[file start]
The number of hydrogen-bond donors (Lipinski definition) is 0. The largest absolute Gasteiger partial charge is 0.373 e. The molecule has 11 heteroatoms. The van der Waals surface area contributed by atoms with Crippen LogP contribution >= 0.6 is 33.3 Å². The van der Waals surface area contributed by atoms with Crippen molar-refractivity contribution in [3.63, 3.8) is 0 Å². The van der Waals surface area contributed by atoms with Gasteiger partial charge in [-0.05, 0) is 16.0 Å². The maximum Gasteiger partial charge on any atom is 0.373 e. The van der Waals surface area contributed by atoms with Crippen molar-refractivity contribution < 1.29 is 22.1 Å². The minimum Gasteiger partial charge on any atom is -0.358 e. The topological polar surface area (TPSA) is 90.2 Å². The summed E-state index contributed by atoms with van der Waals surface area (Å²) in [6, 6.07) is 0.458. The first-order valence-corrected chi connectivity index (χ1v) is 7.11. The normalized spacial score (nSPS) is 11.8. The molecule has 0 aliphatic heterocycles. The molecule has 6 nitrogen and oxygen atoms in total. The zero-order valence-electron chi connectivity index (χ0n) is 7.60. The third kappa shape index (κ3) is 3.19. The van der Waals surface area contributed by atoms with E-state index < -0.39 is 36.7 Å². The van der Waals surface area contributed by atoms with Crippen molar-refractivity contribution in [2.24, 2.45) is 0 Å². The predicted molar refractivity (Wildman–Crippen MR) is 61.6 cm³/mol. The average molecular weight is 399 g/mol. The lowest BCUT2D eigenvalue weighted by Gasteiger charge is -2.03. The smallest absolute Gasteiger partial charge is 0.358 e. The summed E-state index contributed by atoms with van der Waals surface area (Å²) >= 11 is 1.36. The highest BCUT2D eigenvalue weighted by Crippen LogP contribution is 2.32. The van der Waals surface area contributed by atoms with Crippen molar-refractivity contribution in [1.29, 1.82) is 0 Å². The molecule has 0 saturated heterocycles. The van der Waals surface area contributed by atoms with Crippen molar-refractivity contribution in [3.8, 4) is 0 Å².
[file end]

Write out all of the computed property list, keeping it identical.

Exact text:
The number of hydrogen-bond donors (Lipinski definition) is 0. The largest absolute Gasteiger partial charge is 0.373 e. The molecule has 11 heteroatoms. The van der Waals surface area contributed by atoms with Crippen LogP contribution >= 0.6 is 33.3 Å². The van der Waals surface area contributed by atoms with Crippen molar-refractivity contribution in [3.63, 3.8) is 0 Å². The van der Waals surface area contributed by atoms with Gasteiger partial charge in [-0.05, 0) is 16.0 Å². The maximum Gasteiger partial charge on any atom is 0.373 e. The van der Waals surface area contributed by atoms with Crippen molar-refractivity contribution < 1.29 is 22.1 Å². The minimum Gasteiger partial charge on any atom is -0.358 e. The topological polar surface area (TPSA) is 90.2 Å². The summed E-state index contributed by atoms with van der Waals surface area (Å²) in [6, 6.07) is 0.458. The first-order valence-corrected chi connectivity index (χ1v) is 7.11. The normalized spacial score (nSPS) is 11.8. The molecule has 0 aliphatic heterocycles. The molecule has 6 nitrogen and oxygen atoms in total. The zero-order valence-electron chi connectivity index (χ0n) is 7.60. The third kappa shape index (κ3) is 3.19. The van der Waals surface area contributed by atoms with E-state index < -0.39 is 36.7 Å². The van der Waals surface area contributed by atoms with Crippen molar-refractivity contribution in [2.24, 2.45) is 0 Å². The predicted molar refractivity (Wildman–Crippen MR) is 61.6 cm³/mol. The average molecular weight is 399 g/mol. The lowest BCUT2D eigenvalue weighted by Gasteiger charge is -2.03. The smallest absolute Gasteiger partial charge is 0.358 e. The summed E-state index contributed by atoms with van der Waals surface area (Å²) >= 11 is 1.36. The highest BCUT2D eigenvalue weighted by Crippen LogP contribution is 2.32. The van der Waals surface area contributed by atoms with Crippen molar-refractivity contribution in [1.29, 1.82) is 0 Å². The molecule has 0 saturated heterocycles. The van der Waals surface area contributed by atoms with Crippen molar-refractivity contribution in [3.8, 4) is 0 Å².